Professionals must work with families to understand cultural and linguistic characteristics specific to each child. This is critical in determining whether a child’s experiences are typical of someone coming from a different background as opposed to a true disability. These issues can be complex as exceptionalities are seen across cultures as well.
Review the following scenario:
Kayin is an eight-year-old boy in the third grade. His teacher, Mr. Bledsoe, has been very concerned about his problems with reading. He also has difficulty socially, and seems withdrawn, with few, if any, friends. Kayin avoids eye contact with most people, but this is more pronounced with adults. He also becomes very frustrated at times, crying and ripping up his work.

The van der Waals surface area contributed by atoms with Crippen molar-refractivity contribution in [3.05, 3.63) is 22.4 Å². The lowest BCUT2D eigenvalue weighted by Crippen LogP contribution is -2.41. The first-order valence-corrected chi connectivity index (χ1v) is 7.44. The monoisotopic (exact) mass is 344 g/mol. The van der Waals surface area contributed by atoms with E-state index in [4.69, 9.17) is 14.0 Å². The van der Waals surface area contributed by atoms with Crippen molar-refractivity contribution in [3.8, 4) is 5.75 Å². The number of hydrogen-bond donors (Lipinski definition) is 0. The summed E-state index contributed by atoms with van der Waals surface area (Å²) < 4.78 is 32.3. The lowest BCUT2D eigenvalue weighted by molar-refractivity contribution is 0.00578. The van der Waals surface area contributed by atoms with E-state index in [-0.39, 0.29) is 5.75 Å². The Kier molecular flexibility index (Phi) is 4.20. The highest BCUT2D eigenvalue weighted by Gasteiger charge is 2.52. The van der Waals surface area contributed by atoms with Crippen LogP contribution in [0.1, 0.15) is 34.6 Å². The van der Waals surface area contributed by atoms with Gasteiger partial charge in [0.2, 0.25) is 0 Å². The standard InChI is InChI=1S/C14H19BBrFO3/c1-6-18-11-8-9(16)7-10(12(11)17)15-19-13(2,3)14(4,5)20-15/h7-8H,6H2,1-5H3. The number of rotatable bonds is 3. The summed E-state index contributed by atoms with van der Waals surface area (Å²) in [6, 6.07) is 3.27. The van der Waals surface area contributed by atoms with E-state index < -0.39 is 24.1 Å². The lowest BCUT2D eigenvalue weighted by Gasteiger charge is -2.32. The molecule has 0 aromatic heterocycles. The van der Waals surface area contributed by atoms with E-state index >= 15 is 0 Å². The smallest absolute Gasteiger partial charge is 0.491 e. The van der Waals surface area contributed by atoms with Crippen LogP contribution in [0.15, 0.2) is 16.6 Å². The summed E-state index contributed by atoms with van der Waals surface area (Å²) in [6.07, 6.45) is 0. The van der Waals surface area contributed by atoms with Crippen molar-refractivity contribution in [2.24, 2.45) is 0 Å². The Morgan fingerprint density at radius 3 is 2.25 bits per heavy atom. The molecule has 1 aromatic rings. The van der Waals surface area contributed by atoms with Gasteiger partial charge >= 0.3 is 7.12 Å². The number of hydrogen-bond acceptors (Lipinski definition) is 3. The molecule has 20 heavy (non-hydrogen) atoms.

Kayin has been enrolled in the same school since kindergarten. However, Mr. Bledsoe knows that his family is originally from Nigeria and they return every summer to visit family. Although Kayin’s parents speak English fairly fluently, they have a pronounced African accent. Mr. Bledsoe remembers learning that it is an act of respect to avoid eye contact with adults in some cultures, but he cannot remember whether this is true of Nigerian culture.
Mr. Bledsoe has been hesitant to raise the possibility of a disability because he does not know how much of Kayin’s struggles can be attributed to growing up in a bicultural and bilingual home or to Kayin’s own personality.
Using the module readings, the Argosy University online library resources, and the Internet, research cultural differences related to children with exceptionalities. It may also be useful to consult CultureGrams in the online library for more information on cultures in Nigeria.
Reflect on your readings and respond to the following:
Write your initial response in 300–500 words. Apply APA standards to citation of sources.